A Little Bit of HOPE launched its second Capstone Program for the Langston University Computer Science department this spring to provide students with experience working on real-world technology solutions under the guidance of industry practitioners to bolster workforce readiness. Last month in lieu of Women’s History Month, we gathered for coffee chats with the dynamic women of the cohort to discuss their path to Computer Science and the active contributions they are making to help shape the field to be a more equitable place for all. Today we are in the lab learning from Deonna Owens, a member of the Spring ’22 ALBH Capstone Cohort – read on to learn more about her journey.
About Deonna: Deonna Owens is a Tulsa, Oklahoma native and current sophomore Computer Science major from Langston University. She serves as a leader on campus through her positions as Vice President of the Computer Science Club, Vice President of the Sophomore Class, and Treasurer of Women of Purpose. Deonna also holds memberships in the National Society of Leadership and Success, the National Council of Negro Women, and the NAACP. Last summer she was a participant in a learning program hosted by Google Cloud’s Higher Education Team which provided her with hands-on experience with the Google Cloud Platform and the opportunity to obtain several certificates. This summer she will be interning with Cisco Systems in San Jose, California as a Software Engineer on the Cloud Networking team.
Q: How did you get started in Computer Science and what drew you to the field?
Due to my passion to help others, I began my collegiate studies in Nursing. Soon after I realized that wasn’t a right fit for me. During a period of experimenting in other fields of study to discover my calling, I began learning HTML and CSS through a free coding camp. I enjoyed the experience so much that I reached out to the head of the Computer Science Department, Dr. Grayson.
Q: What do you enjoy most about being a Computer Science student?
The opportunity – there are endless routes you can explore that can be tailored to your interests, and you never have to worry about getting bored. There is no shortage of possibility with the variety of internships, full-time roles, and special projects at your disposal.
Q: How do you invest in yourself to become a better technologist?
I’m continuously learning – in school we are learning Java. In my spare time, I’m taking a course on Linux and exploring Operating Systems. I also often utilize free courses, like the Google Cloud course I took last summer.
Q: How are you spreading a little bit of hope and being the change that you want to see?
Pouring into youth is one way. I find that motivating kids to learn S.T.E.A.M. is not necessarily difficult because children are often willing to learn and explore new things. My method for introducing kids to new things is by relating it to something they are already doing. For example, if a kid is into gaming, I will let them know that they can use technology to design games. Once their interest is piqued, the challenge is just teaching and providing them with the right tools to build something.
Q: How can we create communities that are safe havens for people new to technology?
It’s important to create environments where true learning is prioritized. Those in technology must avoid being dismissive or condescending to newcomers that are trying to figure things out. Leaders must be more patient and open to answering questions. Many computer science students struggle with information overload and the content can sometimes be difficult to retain. There is often an attitude circulated that not understanding something right away is a weakness, instead of an opportunity for discovery. As I was completing my Introduction to Programming class – over half the students ended up dropping out of the program, demonstrating a retention problem. That’s why I feel that our leaders need to shift towards a more patient approach to teaching so that students feel confident persevering.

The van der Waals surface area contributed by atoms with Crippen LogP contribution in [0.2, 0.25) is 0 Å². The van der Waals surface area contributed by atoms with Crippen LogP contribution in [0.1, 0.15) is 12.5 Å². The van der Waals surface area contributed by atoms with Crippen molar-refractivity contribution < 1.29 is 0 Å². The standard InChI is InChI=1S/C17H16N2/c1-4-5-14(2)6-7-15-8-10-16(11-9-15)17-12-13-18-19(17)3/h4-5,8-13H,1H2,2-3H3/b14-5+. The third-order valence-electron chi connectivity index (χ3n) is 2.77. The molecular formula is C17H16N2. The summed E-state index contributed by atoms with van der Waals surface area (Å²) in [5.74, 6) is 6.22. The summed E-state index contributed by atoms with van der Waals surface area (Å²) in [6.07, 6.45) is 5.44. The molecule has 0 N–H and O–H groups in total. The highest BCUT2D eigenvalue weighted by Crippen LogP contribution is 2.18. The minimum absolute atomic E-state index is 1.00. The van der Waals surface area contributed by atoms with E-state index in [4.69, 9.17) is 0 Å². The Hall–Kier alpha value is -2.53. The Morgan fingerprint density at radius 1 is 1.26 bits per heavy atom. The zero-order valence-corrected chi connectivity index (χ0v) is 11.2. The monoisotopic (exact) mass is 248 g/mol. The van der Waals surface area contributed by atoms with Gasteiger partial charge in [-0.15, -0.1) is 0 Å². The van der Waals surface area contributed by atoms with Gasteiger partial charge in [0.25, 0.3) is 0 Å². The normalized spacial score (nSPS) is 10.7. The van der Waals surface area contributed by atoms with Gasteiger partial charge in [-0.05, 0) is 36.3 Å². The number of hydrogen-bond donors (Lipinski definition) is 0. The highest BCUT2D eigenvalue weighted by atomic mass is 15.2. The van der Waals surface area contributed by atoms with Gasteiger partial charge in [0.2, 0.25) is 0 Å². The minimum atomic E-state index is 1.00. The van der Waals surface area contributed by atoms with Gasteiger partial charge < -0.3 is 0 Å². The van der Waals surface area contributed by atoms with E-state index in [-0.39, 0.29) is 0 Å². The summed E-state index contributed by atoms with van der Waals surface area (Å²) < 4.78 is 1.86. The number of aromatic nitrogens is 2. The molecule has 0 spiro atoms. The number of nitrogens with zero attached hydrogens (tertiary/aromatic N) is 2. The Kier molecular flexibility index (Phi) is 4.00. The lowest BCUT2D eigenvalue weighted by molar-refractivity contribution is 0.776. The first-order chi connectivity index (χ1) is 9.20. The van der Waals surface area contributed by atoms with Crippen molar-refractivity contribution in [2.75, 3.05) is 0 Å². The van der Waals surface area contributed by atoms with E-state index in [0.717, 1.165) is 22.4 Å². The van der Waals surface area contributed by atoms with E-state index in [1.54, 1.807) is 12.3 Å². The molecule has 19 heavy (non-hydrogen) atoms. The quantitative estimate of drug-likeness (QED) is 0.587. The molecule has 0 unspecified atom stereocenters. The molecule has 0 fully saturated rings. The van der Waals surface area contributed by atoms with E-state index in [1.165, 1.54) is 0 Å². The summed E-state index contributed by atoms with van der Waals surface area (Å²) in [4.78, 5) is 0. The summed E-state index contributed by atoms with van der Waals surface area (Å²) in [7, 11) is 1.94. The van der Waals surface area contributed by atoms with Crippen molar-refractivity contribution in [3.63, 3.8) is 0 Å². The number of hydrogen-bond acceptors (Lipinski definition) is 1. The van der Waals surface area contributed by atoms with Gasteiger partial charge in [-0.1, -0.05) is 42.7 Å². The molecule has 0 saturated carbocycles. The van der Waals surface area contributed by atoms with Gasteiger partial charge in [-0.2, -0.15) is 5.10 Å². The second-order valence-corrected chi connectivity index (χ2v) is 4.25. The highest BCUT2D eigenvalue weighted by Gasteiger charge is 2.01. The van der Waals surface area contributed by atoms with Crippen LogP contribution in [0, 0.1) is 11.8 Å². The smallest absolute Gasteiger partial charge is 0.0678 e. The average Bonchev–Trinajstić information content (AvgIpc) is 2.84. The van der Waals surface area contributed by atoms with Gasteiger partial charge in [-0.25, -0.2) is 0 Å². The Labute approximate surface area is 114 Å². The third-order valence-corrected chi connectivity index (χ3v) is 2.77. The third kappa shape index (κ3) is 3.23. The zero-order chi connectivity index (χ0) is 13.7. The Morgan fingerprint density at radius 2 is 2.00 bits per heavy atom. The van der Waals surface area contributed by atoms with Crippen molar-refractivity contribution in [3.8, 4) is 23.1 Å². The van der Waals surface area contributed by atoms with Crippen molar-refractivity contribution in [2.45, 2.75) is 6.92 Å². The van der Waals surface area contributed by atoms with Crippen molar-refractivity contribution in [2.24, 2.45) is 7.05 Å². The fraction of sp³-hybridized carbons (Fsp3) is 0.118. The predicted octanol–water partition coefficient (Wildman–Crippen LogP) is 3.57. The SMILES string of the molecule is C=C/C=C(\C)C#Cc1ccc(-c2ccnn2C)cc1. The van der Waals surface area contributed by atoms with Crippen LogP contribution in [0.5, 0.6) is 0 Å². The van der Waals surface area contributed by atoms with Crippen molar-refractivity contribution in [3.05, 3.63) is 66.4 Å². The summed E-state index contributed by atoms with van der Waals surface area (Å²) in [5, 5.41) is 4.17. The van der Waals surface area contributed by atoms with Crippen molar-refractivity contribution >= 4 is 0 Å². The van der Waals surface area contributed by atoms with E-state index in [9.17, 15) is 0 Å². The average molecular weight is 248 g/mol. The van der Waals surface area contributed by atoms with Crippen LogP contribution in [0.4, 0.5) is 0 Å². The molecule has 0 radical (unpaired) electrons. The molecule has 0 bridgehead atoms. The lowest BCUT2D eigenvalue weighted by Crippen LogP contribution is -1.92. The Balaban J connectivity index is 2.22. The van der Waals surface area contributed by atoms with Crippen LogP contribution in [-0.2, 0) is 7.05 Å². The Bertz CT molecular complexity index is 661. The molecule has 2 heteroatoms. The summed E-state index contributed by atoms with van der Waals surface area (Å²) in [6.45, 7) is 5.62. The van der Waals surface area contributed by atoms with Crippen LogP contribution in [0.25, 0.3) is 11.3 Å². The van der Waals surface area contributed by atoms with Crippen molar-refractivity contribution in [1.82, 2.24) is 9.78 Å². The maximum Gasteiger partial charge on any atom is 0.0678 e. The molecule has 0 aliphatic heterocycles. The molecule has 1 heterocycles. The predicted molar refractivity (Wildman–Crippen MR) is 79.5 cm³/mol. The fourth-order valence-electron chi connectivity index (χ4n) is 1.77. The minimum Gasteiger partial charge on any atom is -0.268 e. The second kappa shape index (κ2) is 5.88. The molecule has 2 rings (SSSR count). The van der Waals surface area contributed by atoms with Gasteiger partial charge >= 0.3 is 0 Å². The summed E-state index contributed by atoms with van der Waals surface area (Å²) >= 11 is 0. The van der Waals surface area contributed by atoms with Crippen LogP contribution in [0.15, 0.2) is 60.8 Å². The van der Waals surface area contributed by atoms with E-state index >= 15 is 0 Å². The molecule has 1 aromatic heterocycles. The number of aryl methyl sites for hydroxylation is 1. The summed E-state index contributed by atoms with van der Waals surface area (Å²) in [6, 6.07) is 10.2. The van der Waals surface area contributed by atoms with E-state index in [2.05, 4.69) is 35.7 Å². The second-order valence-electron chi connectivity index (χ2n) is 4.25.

Rapid Fire Question Segment
Q: Name a role model in technology or business for you.
Professor Grayson, who oversees the Langston Computer Science department. I am inspired by what he has done with the Computer Science program and the way in which he pours into Black women in technology in particular.
Q: Favorite technology product?
Hardware – My MacBook, I do not go anywhere without it. Software – IntelliJ.
Q: What’s one thing that excites you about the future?
Q: Favorite undergraduate class?
Data structures and algorithms.
Q: Morning person or Night Owl?
Morning – I am a 5 a.m. riser.
Q: Where do you get inspiration from?
The next generation – young kids who look like me. I often think about my neighborhood, and the impact my influence as a leader will have on them.
Author: Amanda White, Director of Marketing & Communications, ALBH
Contact: [email protected]
About The Series: Phenomenal scientists, technologists, engineers, artists, and mathematicians aren’t created by chance. Their brilliance is the product of the exposure, experimentation, and perseverance required to realize their dreams and potential. Our series “In The Lab” provides a glimpse behind the scenes of the work that everyday STEAM trailblazers are doing to make a meaningful difference in their spheres of influence. Get inspired and encouraged by what is possible in STEAM by diving into real stories that shed transparency on the journey, events, and people that helped build their careers.